The current renewed volatility in financial markets is reviving unwelcome feelings among many investors—feelings of anxiety, fear and a sense of powerlessness. These are completely natural responses. Acting on those emotions, though, can end up doing us more harm than good.
At base, the increase in market volatility is an expression of uncertainty. The sovereign debt strains in the US and Europe, together with renewed worries over financial institutions and fears of another recession, are leading market participants to apply a higher discount to risky assets.
So developed world equities, oil and industrial commodities, emerging markets and commodity-related currencies like the Australian dollar are weakening as risk aversion drives investors to the perceived safe havens of government bonds, gold and Swiss francs.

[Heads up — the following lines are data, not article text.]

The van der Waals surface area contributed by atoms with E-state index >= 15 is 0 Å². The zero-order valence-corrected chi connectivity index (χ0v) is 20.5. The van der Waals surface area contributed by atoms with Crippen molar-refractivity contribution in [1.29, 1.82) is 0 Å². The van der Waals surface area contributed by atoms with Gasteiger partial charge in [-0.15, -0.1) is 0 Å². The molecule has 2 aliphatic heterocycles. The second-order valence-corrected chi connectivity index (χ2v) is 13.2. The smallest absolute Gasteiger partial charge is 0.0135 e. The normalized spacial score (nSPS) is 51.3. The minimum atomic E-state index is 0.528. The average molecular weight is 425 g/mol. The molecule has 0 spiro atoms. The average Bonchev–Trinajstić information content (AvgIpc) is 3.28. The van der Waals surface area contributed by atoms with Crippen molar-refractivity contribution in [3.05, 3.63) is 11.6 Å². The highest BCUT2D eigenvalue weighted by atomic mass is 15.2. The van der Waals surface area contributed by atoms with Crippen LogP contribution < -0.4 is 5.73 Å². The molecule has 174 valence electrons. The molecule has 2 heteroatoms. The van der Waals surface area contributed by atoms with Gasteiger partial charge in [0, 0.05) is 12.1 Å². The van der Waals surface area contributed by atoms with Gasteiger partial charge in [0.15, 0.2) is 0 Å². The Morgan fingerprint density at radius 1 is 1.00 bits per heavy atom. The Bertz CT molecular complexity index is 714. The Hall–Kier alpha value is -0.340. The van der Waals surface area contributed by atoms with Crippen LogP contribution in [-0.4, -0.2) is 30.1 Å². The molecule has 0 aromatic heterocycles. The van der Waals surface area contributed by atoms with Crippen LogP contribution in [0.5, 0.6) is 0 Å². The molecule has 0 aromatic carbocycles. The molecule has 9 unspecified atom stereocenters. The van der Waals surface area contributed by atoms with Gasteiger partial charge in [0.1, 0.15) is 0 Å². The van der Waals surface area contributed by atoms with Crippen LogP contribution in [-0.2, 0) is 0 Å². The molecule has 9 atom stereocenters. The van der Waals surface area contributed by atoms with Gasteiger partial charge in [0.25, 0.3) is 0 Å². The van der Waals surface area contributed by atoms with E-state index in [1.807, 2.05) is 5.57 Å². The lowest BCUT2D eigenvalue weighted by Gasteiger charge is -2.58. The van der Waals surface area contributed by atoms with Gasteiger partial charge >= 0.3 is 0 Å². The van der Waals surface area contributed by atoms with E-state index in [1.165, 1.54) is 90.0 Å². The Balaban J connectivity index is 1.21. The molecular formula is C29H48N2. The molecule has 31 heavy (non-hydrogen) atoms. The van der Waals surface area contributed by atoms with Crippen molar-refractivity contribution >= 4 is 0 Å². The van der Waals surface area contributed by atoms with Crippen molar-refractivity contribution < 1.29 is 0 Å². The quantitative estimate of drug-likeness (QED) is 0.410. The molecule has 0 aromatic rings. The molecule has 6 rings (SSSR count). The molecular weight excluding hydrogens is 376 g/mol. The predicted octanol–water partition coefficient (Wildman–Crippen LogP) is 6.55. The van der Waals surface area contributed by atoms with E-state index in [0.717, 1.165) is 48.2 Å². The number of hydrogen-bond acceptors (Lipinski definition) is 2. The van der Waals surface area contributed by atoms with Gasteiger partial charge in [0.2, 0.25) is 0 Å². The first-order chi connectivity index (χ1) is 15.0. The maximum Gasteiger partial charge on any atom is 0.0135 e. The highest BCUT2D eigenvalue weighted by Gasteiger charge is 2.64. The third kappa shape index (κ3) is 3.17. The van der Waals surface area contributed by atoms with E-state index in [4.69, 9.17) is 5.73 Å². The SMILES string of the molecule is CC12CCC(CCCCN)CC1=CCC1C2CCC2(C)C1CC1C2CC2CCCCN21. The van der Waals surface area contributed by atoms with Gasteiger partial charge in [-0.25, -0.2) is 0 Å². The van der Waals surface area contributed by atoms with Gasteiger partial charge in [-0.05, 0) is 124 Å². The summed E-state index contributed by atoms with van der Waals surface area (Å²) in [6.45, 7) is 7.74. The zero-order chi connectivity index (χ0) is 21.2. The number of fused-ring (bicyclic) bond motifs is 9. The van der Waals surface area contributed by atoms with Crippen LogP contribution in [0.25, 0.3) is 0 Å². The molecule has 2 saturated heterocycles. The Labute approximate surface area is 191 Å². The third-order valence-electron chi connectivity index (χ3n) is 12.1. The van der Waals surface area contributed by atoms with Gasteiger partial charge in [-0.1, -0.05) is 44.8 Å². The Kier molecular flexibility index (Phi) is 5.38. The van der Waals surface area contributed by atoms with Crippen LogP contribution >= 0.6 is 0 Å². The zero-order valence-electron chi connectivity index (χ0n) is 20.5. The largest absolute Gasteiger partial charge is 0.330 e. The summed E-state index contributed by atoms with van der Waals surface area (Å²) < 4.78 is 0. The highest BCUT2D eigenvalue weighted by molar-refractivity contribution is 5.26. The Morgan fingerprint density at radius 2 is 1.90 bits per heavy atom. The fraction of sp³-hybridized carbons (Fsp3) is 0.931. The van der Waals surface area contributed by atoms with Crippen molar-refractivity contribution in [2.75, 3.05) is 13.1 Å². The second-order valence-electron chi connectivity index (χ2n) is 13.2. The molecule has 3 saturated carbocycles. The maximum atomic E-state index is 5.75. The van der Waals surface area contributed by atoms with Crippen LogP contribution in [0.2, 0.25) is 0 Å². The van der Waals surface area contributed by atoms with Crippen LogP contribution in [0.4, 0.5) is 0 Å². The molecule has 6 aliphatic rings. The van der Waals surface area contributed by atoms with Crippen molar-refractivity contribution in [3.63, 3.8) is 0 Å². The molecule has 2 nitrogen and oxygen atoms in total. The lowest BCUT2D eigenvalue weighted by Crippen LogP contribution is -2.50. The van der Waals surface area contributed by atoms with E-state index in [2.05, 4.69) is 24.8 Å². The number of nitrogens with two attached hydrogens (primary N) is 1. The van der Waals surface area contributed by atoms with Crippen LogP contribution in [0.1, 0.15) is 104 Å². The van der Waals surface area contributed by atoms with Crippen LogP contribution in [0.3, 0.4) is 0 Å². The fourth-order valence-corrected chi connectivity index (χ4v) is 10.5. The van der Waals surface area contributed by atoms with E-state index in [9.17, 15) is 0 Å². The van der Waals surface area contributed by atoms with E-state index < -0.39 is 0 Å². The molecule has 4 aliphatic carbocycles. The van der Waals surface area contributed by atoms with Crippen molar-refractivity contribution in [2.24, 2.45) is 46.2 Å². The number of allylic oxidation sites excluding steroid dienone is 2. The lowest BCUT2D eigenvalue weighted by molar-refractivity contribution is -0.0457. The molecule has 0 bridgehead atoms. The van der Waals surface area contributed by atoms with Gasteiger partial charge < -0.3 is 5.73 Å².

It is all reminiscent of the events of 2008 when the collapse of Lehman Brothers and the sub-prime mortgage crisis triggered a global market correction. This time, however, the focus of concern has turned from private sector to public sector balance sheets.
As to what happens next, no-one knows for sure. That is the nature of risk. But there are seven simple lessons that individual investors can keep in mind to make living with this volatility more bearable. [Read more...]